Pliny the Elder

1st-century Roman military commander and writer / From Wikipedia, the free encyclopedia

Dear Wikiwand AI, let's keep it short by simply answering these key questions:

Can you list the top facts and stats about Pliny the Elder?

Summarize this article for a 10 years old


Gaius Plinius Secundus (AD 23/24  AD 79), called Pliny the Elder (/ˈplɪni/),[1] was a Roman author, naturalist, natural philosopher, and naval and army commander of the early Roman Empire, and a friend of the emperor Vespasian. He wrote the encyclopedic Naturalis Historia (Natural History), which became an editorial model for encyclopedias. He spent most of his spare time studying, writing, and investigating natural and geographic phenomena in the field.

Quick facts: Pliny the Elder .mw-parser-output .nobold{fon...
Pliny the Elder
Gaius Plinius Secundus
BornAD 23 or 24
DiedAD 79 (aged 55)
Stabiae, Roman Italy, Roman Empire
EducationRhetoric, grammar
Occupation(s)Lawyer, author, natural philosopher, historian, naturalist, military commander, provincial governor
Notable workNaturalis Historia
ChildrenPliny the Younger (nephew, later adopted son)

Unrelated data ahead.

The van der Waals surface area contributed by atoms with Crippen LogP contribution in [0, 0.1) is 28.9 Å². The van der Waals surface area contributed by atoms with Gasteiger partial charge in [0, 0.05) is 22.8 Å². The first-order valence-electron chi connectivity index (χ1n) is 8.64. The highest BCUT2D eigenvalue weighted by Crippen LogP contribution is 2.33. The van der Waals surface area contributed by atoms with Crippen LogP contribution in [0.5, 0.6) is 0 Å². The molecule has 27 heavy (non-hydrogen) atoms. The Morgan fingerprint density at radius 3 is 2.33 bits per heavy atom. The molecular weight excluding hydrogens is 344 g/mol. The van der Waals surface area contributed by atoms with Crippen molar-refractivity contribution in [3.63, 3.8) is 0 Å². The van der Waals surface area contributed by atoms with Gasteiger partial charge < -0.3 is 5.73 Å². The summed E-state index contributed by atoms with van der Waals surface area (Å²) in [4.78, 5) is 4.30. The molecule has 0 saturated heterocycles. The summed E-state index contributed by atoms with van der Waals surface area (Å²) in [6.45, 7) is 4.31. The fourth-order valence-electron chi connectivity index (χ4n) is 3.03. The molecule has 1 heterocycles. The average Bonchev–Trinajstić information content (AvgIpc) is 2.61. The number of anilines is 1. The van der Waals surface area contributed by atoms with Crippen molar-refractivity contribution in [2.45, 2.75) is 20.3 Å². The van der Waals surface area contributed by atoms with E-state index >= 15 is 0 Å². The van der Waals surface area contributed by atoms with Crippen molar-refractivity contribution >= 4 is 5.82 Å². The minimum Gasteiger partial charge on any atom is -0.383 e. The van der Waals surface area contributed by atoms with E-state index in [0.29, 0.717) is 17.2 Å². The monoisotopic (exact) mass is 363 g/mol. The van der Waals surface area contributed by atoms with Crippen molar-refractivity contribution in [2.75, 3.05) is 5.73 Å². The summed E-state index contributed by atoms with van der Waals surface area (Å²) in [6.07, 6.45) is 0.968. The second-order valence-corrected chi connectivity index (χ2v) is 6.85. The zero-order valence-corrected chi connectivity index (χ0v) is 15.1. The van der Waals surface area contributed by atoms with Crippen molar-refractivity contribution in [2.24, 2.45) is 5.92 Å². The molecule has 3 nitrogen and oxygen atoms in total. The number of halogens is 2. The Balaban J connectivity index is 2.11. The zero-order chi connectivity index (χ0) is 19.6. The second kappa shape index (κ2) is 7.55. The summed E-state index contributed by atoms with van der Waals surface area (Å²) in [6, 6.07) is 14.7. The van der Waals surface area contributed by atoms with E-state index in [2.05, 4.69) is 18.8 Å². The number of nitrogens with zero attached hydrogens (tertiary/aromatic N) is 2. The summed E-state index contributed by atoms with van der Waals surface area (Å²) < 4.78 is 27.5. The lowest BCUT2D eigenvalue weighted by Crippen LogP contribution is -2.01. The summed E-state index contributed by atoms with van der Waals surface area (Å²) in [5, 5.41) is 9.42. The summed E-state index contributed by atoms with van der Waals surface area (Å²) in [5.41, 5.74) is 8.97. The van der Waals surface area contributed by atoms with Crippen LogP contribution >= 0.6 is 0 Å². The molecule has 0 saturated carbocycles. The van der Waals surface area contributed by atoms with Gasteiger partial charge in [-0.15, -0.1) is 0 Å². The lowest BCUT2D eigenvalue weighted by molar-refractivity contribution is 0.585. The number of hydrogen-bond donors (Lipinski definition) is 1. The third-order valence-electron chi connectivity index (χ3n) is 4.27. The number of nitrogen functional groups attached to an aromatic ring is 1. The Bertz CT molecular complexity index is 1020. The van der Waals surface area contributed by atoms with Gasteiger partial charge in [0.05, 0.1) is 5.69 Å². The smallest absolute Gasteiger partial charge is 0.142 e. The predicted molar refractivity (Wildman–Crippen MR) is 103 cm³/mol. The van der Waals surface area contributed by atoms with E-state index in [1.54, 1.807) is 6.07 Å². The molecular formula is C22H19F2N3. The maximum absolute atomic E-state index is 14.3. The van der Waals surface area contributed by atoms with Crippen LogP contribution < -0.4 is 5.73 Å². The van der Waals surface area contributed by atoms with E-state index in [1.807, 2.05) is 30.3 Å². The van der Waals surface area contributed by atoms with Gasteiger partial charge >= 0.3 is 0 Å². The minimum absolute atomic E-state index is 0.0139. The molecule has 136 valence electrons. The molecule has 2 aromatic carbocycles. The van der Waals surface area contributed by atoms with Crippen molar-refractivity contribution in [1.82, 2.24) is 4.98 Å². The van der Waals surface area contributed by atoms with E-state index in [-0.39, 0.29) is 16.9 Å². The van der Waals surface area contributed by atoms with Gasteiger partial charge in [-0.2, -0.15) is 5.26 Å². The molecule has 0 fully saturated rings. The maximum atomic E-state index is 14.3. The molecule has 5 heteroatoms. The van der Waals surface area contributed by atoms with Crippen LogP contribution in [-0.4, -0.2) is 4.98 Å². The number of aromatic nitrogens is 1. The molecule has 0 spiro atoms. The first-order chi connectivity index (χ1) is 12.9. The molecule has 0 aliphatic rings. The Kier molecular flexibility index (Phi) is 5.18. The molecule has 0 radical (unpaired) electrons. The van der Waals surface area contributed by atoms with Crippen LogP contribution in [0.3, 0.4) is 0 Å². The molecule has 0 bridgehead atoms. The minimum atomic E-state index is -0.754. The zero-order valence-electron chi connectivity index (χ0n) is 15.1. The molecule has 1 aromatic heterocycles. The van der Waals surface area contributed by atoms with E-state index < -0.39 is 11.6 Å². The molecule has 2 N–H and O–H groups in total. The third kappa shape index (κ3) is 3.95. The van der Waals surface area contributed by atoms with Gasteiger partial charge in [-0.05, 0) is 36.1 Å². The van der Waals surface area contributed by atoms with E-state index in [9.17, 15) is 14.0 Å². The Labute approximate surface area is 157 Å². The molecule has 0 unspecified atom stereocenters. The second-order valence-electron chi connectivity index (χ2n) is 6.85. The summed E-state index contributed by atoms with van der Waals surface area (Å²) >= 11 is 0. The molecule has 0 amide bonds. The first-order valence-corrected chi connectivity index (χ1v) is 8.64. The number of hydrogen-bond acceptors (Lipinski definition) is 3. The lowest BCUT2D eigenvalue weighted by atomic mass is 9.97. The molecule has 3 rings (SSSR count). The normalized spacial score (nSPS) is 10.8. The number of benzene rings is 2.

Parent(s)Gaius Plinius Celer and Marcella

His nephew, Pliny the Younger, wrote of him in a letter to the historian Tacitus:

For my part I deem those blessed to whom, by favour of the gods, it has been granted either to do what is worth writing of, or to write what is worth reading; above measure blessed are those on whom both gifts have been conferred. In the latter number will be my uncle, by virtue of his own and of your compositions.[2]

Among Pliny's greatest works was the twenty-volume work Bella Germaniae ("The History of the German Wars"), which is no longer extant. Bella Germaniae, which began where Aufidius Bassus' Libri Belli Germanici ("The War with the Germans") left off, was used as a source by other prominent Roman historians, including Plutarch, Tacitus and Suetonius. Tacitus may have used Bella Germaniae as the primary source for his work, De origine et situ Germanorum ("On the Origin and Situation of the Germans").[3]

Pliny the Elder died in AD 79 in Stabiae while attempting the rescue of a friend and his family from the eruption of Mount Vesuvius.[4]